The rights page contains an incomplete URL: "For more information about this publication, visit www.rand.org/" Other public reports from RAND contain a complete and specific URL at this point, indicating that this was likely copied and pasted and then edited out.
The other factual inaccuracies provide strong evidence that the report was not written by a U.S. think tank:
- It claimed that the U.S. economy was affected by the "2020 and 2021 COVID lockdowns. There were no national-level lockdowns in the U.S. as coronavirus mitigation.
- The report refers to the two chambers of the U.S. government as "the Congress and Senate." The U.S. bicameral system comprises the House of Representatives and the Senate, forming the Congress together.
- The report claims that RAND, or perhaps the U.S. government, was responsible for "blocking the commission" of the Nordstream 2 pipeline. At the time of the publishing of the supposed report, the pipeline was set to open. The pipeline was canceled by Germany in February after Russia invaded Ukraine.
These factual errors compound errors in spelling and grammar; for instance, persistent errors with article usage (a, an, the), typically found in non-native speakers of English, as well as the use of the British spelling of "neutralise" rather than the American "neutralize."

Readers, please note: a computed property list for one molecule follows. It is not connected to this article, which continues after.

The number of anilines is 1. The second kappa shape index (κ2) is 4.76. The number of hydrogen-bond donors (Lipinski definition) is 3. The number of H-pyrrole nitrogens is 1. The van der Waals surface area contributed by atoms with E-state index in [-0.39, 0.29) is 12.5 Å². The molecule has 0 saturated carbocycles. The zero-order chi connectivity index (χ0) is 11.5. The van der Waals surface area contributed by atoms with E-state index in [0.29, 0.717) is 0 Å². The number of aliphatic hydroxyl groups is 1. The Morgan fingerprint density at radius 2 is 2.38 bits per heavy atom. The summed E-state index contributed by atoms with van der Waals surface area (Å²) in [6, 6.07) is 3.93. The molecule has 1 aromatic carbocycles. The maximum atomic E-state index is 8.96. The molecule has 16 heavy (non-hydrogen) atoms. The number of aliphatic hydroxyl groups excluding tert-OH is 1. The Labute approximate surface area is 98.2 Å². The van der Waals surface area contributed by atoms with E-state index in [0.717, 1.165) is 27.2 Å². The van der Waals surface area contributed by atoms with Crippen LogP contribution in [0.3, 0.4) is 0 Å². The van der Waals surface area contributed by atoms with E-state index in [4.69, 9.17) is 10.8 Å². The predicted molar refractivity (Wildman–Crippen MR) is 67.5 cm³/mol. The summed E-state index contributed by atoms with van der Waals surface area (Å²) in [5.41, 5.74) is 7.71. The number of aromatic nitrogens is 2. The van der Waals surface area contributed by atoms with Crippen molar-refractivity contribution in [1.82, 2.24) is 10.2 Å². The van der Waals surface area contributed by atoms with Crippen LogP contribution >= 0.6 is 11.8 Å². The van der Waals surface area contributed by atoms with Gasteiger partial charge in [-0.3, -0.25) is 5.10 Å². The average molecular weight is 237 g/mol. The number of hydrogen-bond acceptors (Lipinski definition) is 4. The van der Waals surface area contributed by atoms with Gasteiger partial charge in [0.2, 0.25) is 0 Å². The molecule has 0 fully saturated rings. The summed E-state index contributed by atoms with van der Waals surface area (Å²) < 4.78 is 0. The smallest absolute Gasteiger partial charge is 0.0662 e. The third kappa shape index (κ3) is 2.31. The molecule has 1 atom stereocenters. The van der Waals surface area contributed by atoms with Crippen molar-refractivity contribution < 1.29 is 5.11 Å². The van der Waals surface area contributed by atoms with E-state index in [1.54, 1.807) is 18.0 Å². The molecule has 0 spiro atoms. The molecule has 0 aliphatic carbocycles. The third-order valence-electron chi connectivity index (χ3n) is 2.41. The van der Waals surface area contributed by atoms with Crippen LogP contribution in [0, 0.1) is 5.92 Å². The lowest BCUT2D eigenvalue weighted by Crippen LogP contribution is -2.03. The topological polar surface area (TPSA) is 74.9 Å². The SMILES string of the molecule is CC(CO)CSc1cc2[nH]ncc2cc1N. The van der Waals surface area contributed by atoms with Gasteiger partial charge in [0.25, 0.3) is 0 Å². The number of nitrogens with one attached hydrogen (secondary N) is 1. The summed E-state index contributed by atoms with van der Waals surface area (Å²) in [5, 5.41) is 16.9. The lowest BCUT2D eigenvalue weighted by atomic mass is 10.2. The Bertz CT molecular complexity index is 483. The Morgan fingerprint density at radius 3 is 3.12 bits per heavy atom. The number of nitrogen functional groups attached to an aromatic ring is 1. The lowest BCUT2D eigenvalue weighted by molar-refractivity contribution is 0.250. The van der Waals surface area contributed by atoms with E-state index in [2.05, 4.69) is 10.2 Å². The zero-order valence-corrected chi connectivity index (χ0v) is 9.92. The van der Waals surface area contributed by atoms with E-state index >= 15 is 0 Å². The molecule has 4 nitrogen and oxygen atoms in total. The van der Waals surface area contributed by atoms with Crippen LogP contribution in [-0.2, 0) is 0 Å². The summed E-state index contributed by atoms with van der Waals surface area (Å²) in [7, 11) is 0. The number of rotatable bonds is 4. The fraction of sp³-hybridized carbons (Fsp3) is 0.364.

Although they claim to be the first European outlet to publish the fake document, the misinformation blog Weltexpress, describing themselves as an international and multilingual information portal, published September 6. Weltexpress wrote an article in German commenting on the fake report, and two days later published the fake report itself in a second article. The Atlantic Council wrote on this, linking to the statement from RAND that the report was fake. The article from Weltexpress spread on YouTube with two accounts discussing it in particular across five videos, three of them garnering between 16k-26k views.
Russian state propaganda outlet RT wrote about the article from Nya Dagbladet on September 16, describing the report as a scenario to strengthen the U.S. economy by draining Europe. It was also written about in a few other outlets, including in India and on other blogs that promote conspiracy theories.
The article was posted on Twitter by the Russian embassy in Sweden on the September 17, and they received a lot of criticism from Swedes on Twitter. Martin Kragh is an associate professor at the Institute of Russian and Eurasian Studies and Deputy Director at the Stockholm center for Eastern European studies (SCEEUS). He tweeted that, to his knowledge, this is the first time the Russian Embassy of Sweden was directly involved in the spread of disinformation.
This has happened in many other cases in other countries, such as the Russian Embassy in the U.K. Another Swede who reacted was Mathias Cederholm, historian, lecturer in source criticism, and one of the founders of the Swedish Facebook group Källkritik, fake news och faktagranskning [Source criticism, fake news and fact-checking] , showing the odd spread of the article among various mis- and disinformation spreading actors in Sweden and abroad.
Who are Nya Dagbladet?